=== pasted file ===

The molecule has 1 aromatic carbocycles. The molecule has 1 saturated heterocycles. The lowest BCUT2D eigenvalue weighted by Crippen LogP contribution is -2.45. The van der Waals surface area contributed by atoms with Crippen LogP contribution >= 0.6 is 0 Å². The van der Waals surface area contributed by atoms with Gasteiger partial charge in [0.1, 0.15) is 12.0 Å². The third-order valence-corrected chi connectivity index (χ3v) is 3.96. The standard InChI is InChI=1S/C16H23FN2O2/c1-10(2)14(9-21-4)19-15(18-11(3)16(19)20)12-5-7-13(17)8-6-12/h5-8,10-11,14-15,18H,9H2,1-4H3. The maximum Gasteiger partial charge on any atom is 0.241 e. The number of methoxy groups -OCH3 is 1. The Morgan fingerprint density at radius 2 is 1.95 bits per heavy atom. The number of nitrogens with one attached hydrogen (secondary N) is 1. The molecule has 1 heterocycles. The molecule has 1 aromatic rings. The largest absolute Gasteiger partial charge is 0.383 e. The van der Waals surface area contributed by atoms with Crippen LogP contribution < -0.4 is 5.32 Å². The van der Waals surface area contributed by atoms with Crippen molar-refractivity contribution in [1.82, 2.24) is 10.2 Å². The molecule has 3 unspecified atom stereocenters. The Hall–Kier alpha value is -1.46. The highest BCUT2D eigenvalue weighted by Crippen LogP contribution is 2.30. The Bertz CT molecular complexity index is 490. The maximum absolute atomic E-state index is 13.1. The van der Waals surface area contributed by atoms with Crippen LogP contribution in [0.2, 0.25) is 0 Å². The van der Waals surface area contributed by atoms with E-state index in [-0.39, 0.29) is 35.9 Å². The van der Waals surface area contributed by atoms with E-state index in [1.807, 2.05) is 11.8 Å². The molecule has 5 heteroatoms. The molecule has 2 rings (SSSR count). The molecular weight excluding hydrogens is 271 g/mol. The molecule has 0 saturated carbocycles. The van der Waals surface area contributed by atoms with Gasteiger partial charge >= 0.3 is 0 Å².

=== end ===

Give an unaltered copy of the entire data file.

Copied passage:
The molecule has 1 aromatic carbocycles. The molecule has 1 saturated heterocycles. The lowest BCUT2D eigenvalue weighted by Crippen LogP contribution is -2.45. The van der Waals surface area contributed by atoms with Crippen LogP contribution >= 0.6 is 0 Å². The van der Waals surface area contributed by atoms with Gasteiger partial charge in [0.1, 0.15) is 12.0 Å². The third-order valence-corrected chi connectivity index (χ3v) is 3.96. The standard InChI is InChI=1S/C16H23FN2O2/c1-10(2)14(9-21-4)19-15(18-11(3)16(19)20)12-5-7-13(17)8-6-12/h5-8,10-11,14-15,18H,9H2,1-4H3. The maximum Gasteiger partial charge on any atom is 0.241 e. The number of methoxy groups -OCH3 is 1. The Morgan fingerprint density at radius 2 is 1.95 bits per heavy atom. The number of nitrogens with one attached hydrogen (secondary N) is 1. The molecule has 1 heterocycles. The molecule has 1 aromatic rings. The largest absolute Gasteiger partial charge is 0.383 e. The van der Waals surface area contributed by atoms with Crippen LogP contribution < -0.4 is 5.32 Å². The van der Waals surface area contributed by atoms with Crippen molar-refractivity contribution in [1.82, 2.24) is 10.2 Å². The molecule has 3 unspecified atom stereocenters. The Hall–Kier alpha value is -1.46. The highest BCUT2D eigenvalue weighted by Crippen LogP contribution is 2.30. The Bertz CT molecular complexity index is 490. The maximum absolute atomic E-state index is 13.1. The van der Waals surface area contributed by atoms with Crippen LogP contribution in [0.2, 0.25) is 0 Å². The van der Waals surface area contributed by atoms with E-state index in [-0.39, 0.29) is 35.9 Å². The van der Waals surface area contributed by atoms with E-state index in [1.807, 2.05) is 11.8 Å². The molecule has 5 heteroatoms. The molecule has 2 rings (SSSR count). The molecular weight excluding hydrogens is 271 g/mol. The molecule has 0 saturated carbocycles. The van der Waals surface area contributed by atoms with Gasteiger partial charge >= 0.3 is 0 Å².